Marty Ross

'Creme Brulee' is a more vigorous version of 'Moonbeam' coreopsis at 18 inches tall and 24 inches wide. It is hardy in Zones 5–9 and produces large flowers all along its stem, giving the plant a fuller-than-average appearance.

'Early Sunrise' Coreopsis

yellow coreopsis grandiflora' early sunrise'
Bert Klassen

'Early Sunrise'—or Coreopsis grandiflora—is a dwarf form that grows only 15 inches tall and blooms the first year from seed. It tends to be short-lived and prefers Zones 4–9.

Lanceleaf Coreopsis

single yellow coreopsis lanceolata bloom
Marty Baldwin

Coreopsis lanceolata is hardy in Zones 3–8 and bears bright yellow daisies in May and June. It grows to about 2 feet tall.

'Limerock Dream' Coreopsis

two-tone coreopsis 'limerock dream' blooms
Jay Wilde

'Limerock Dream' is usually grown as an annual but is hardy in Zones 6–9. It produces two-tone pink flowers with feathery leaves. This variety requires good soil drainage over winter.

'Limerock Ruby' Coreopsis

pink coreopsis 'limerock ruby' daisies detail
Peter Krumhardt

'Limerock Ruby' stuns with deep pink daisies on feathery foliage that resembles the greenery of the threadleaf coreopsis. It's generally grown as an annual but is hardy in Zones 7–9.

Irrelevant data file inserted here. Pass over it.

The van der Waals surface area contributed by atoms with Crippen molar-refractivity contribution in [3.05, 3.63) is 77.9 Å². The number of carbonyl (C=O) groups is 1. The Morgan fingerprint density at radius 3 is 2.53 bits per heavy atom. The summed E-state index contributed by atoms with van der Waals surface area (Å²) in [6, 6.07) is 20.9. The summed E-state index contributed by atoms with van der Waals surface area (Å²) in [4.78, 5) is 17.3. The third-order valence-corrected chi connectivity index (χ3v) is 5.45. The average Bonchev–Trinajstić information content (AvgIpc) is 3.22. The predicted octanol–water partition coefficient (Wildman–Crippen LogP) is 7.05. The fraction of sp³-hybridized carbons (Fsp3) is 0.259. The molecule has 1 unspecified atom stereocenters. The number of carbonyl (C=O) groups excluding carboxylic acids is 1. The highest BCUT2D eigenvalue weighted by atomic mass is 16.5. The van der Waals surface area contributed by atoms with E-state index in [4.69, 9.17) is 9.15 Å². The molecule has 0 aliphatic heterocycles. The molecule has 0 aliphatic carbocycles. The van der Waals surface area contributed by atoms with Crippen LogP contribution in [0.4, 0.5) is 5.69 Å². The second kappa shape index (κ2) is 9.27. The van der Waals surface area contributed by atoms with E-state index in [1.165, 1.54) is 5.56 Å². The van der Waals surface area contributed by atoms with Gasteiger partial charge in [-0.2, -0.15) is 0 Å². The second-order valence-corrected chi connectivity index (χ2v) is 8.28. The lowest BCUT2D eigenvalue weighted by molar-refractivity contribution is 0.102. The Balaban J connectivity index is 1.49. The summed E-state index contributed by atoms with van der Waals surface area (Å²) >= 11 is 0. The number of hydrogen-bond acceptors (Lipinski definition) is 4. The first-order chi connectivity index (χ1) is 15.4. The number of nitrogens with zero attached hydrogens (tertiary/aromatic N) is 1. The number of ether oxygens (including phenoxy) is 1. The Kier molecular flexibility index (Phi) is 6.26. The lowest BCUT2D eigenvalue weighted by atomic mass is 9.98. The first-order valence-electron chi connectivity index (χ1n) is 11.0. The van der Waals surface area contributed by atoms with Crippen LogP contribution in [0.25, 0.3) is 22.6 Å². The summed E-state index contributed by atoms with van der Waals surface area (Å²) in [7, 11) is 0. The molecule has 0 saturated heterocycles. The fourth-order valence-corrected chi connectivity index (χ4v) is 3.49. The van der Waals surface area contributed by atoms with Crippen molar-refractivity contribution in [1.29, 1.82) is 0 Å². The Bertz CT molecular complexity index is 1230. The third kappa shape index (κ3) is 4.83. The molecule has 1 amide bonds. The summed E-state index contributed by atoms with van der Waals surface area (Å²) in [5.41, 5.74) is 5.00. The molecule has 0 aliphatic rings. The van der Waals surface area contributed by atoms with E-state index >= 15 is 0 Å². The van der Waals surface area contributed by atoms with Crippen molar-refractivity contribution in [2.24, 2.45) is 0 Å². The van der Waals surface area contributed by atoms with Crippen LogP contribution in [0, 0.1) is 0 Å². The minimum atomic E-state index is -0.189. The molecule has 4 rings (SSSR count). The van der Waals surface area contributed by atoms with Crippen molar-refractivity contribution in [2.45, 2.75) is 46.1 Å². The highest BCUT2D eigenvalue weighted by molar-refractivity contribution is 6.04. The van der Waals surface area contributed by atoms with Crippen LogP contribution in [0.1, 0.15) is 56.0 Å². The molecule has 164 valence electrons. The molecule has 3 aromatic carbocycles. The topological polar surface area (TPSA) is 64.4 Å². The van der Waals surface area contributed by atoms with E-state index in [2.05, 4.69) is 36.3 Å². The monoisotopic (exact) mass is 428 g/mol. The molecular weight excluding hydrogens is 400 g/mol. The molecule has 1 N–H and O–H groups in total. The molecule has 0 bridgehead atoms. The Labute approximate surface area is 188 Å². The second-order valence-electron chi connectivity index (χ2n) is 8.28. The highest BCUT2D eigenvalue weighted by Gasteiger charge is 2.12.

'Moonbeam' Threadleaf Coreopsis

yellow coreopsis verticillata 'moonbeam'
'Moonbeam' coreopsis is a more compact cultivar of a native plant. Mark Kane

'Moonbeam'—or Coreopsis verticillata—is a stalwart in the sunny perennial border. It is self-cleaning and has a long season of pale yellow daisies. Plant this beauty in Zones 4–9.

Pink Coreopsis

pink coreopsis rosea blossoms
Susan Gilmore

Coreopsis rosea is one of the oddballs of the family. It has pink flowers instead of the usual yellow and prefers more moisture than other varieties. Divide the spreading clumps yearly to keep them growing vigorously. It's suited for Zones 3–8.

'Zagreb' Threadleaf Coreopsis

yellow coreopsis verticillata 'zagreb'
Peter Krumhardt

'Zagreb'—or Coreopsis verticillata—grows to 18 inches tall and bears brilliant gold daisies on ferny medium green foliage. This is a reliable pick for Zones 4–9.

Coreopsis Companion Plants


May Night Salvia deep purple and yellow flowers
Stephen Cridland